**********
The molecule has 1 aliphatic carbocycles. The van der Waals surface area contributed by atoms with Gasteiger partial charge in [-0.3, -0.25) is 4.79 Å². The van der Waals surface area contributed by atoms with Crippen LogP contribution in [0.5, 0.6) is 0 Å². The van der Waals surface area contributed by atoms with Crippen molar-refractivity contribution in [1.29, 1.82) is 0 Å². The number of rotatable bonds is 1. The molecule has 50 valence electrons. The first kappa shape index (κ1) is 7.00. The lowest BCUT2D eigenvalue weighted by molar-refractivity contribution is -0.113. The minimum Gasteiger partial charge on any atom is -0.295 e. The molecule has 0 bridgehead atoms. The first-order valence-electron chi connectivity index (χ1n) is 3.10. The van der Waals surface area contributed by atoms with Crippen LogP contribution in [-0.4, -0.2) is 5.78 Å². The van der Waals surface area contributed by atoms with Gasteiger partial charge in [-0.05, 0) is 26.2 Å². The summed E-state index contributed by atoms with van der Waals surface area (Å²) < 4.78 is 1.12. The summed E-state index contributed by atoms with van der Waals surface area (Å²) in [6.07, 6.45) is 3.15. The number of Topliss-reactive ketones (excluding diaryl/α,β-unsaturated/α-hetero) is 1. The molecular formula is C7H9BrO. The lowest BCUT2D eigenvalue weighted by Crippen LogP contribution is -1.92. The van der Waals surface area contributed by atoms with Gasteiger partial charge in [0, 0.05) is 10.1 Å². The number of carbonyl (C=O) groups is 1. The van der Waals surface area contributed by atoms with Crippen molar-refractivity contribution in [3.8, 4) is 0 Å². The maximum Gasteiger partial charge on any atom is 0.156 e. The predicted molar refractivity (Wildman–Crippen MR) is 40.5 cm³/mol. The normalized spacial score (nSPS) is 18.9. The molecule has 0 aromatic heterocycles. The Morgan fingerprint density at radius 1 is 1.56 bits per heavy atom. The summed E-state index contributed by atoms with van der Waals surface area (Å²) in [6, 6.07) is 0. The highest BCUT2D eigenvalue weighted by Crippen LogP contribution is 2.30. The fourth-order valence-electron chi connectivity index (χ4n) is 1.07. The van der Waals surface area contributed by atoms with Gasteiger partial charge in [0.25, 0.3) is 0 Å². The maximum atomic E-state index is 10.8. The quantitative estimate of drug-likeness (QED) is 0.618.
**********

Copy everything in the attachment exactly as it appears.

The molecule has 1 aliphatic carbocycles. The van der Waals surface area contributed by atoms with Gasteiger partial charge in [-0.3, -0.25) is 4.79 Å². The van der Waals surface area contributed by atoms with Crippen LogP contribution in [0.5, 0.6) is 0 Å². The van der Waals surface area contributed by atoms with Crippen molar-refractivity contribution in [1.29, 1.82) is 0 Å². The number of rotatable bonds is 1. The molecule has 50 valence electrons. The first kappa shape index (κ1) is 7.00. The lowest BCUT2D eigenvalue weighted by molar-refractivity contribution is -0.113. The minimum Gasteiger partial charge on any atom is -0.295 e. The molecule has 0 bridgehead atoms. The first-order valence-electron chi connectivity index (χ1n) is 3.10. The van der Waals surface area contributed by atoms with Crippen LogP contribution in [-0.4, -0.2) is 5.78 Å². The van der Waals surface area contributed by atoms with Gasteiger partial charge in [-0.05, 0) is 26.2 Å². The summed E-state index contributed by atoms with van der Waals surface area (Å²) < 4.78 is 1.12. The summed E-state index contributed by atoms with van der Waals surface area (Å²) in [6.07, 6.45) is 3.15. The number of Topliss-reactive ketones (excluding diaryl/α,β-unsaturated/α-hetero) is 1. The molecular formula is C7H9BrO. The lowest BCUT2D eigenvalue weighted by Crippen LogP contribution is -1.92. The van der Waals surface area contributed by atoms with Gasteiger partial charge in [0, 0.05) is 10.1 Å². The number of carbonyl (C=O) groups is 1. The van der Waals surface area contributed by atoms with Crippen molar-refractivity contribution in [3.8, 4) is 0 Å². The maximum Gasteiger partial charge on any atom is 0.156 e. The predicted molar refractivity (Wildman–Crippen MR) is 40.5 cm³/mol. The normalized spacial score (nSPS) is 18.9. The molecule has 0 aromatic heterocycles. The Morgan fingerprint density at radius 1 is 1.56 bits per heavy atom. The summed E-state index contributed by atoms with van der Waals surface area (Å²) in [6, 6.07) is 0. The highest BCUT2D eigenvalue weighted by Crippen LogP contribution is 2.30. The fourth-order valence-electron chi connectivity index (χ4n) is 1.07. The van der Waals surface area contributed by atoms with Gasteiger partial charge in [0.25, 0.3) is 0 Å². The maximum atomic E-state index is 10.8. The quantitative estimate of drug-likeness (QED) is 0.618.